Integration of crawling waves in an ultrasound imaging System. Part 2: signal processing and applications ☆

Hah, Zaegyoo; Hazard, Chris; Mills, Bradley; Barry, Christopher; Rubens, Deborah; Parker, Kevin
Fonte: PubMed Publicador: PubMed
Tipo: Artigo de Revista Científica
EN
Relevância na Pesquisa
36.16%
This paper introduces methods to generate crawling wave interference patterns from the displacement fields generated from radiation force pushes on a GE Logiq 9 scanner. The same transducer and system is providing both the pushing pulses to generate the shear waves and the tracking pulses to measure the displacements. Acoustic power and system limitations result in largely impulsive displacement fields. Measured displacements from pushes on either side of a region of interest (ROI) are used to calculate continuously varying interference patterns. This technique is explained along with a brief discussion of the conventional mechanical source-driven crawling waves for comparison. We demonstrate the method on three example cases: a gelatin based phantom with a cylindrical inclusion, an oil-gelatin phantom, and mouse livers. The oil-gelatin phantom and the mouse livers demonstrate not only shear speed estimation, but the frequency dependence of the shear wave speeds.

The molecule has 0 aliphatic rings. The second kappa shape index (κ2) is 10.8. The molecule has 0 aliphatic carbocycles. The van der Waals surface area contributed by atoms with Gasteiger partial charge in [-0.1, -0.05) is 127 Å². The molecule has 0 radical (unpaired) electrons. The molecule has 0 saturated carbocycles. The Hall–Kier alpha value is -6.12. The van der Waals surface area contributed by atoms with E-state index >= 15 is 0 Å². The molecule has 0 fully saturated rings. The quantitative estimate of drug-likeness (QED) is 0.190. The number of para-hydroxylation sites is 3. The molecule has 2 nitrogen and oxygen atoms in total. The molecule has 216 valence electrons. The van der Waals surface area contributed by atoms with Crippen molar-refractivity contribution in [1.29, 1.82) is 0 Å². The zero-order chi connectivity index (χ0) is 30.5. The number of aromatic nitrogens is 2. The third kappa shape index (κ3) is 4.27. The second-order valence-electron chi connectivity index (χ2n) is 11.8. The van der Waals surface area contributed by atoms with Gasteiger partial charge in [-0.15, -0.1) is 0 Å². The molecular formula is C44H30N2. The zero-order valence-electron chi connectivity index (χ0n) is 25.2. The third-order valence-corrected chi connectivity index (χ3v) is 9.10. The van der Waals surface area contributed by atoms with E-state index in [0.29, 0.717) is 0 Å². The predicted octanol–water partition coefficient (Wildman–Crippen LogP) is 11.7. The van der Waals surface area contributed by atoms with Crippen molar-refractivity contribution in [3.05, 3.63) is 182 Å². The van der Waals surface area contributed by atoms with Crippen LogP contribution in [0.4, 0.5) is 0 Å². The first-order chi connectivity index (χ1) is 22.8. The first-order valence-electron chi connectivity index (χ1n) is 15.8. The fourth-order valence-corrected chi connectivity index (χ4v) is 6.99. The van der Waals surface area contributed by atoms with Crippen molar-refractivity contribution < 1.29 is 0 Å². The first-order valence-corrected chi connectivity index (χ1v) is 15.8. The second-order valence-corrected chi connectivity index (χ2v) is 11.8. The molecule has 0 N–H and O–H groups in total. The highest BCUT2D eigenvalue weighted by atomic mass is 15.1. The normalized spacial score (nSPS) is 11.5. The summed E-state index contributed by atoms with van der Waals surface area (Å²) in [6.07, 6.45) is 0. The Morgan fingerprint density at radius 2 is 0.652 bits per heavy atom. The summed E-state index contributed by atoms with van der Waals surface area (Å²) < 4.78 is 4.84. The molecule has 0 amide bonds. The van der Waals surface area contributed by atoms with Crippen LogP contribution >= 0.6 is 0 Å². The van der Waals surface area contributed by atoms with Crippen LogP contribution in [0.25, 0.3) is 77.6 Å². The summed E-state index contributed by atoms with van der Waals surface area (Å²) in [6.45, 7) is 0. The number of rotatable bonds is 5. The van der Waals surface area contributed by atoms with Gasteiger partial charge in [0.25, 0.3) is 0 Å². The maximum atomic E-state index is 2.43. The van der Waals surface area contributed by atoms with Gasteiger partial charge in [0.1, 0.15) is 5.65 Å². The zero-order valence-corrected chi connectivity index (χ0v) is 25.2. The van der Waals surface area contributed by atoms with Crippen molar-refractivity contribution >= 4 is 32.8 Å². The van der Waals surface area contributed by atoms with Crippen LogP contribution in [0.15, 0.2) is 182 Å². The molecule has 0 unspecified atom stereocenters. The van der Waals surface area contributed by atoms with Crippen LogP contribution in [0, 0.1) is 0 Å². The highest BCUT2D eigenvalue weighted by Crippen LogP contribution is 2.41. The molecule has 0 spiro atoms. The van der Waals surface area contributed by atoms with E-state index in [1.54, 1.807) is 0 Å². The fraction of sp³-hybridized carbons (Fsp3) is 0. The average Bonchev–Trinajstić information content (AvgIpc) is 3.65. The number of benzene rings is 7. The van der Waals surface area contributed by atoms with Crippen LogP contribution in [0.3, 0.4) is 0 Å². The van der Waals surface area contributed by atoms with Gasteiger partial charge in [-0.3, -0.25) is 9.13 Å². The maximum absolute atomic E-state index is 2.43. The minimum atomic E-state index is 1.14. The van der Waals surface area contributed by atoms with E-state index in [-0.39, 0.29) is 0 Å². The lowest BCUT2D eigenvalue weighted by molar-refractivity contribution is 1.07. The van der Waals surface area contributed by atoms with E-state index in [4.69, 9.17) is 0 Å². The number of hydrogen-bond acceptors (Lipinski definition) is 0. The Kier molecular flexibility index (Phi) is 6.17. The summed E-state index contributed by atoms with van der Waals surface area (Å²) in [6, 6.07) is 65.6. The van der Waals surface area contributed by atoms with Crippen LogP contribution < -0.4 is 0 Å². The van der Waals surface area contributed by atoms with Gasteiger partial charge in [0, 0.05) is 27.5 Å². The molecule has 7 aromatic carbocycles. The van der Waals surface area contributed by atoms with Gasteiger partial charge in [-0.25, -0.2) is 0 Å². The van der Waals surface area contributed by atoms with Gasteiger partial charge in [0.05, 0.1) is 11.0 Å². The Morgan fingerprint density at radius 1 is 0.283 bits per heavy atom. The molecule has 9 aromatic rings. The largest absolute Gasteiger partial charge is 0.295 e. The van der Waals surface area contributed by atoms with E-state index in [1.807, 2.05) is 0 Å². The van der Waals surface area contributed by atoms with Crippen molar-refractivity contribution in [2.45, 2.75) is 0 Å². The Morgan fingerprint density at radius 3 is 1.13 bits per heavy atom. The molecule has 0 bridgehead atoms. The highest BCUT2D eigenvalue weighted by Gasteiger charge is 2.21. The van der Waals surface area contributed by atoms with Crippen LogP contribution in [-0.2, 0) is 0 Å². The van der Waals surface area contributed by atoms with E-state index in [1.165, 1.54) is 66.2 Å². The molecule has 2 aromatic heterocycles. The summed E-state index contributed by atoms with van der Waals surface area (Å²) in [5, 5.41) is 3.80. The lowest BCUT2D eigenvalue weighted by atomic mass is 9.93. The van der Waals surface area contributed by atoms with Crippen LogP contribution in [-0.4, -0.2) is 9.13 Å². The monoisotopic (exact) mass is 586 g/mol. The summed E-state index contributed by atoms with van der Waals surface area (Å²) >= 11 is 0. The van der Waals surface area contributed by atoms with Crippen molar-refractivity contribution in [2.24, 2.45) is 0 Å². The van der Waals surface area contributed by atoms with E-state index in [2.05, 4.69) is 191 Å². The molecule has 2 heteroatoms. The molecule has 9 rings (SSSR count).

Characterization of Drosophila Larval Crawling at the Level of Organism, Segment, and Somatic Body Wall Musculature

Heckscher, Ellie S.; Lockery, Shawn R.; Doe, Chris Q.
Fonte: PubMed Publicador: PubMed
Tipo: Artigo de Revista Científica
Publicado em 05/09/2012 EN
Relevância na Pesquisa
36.3%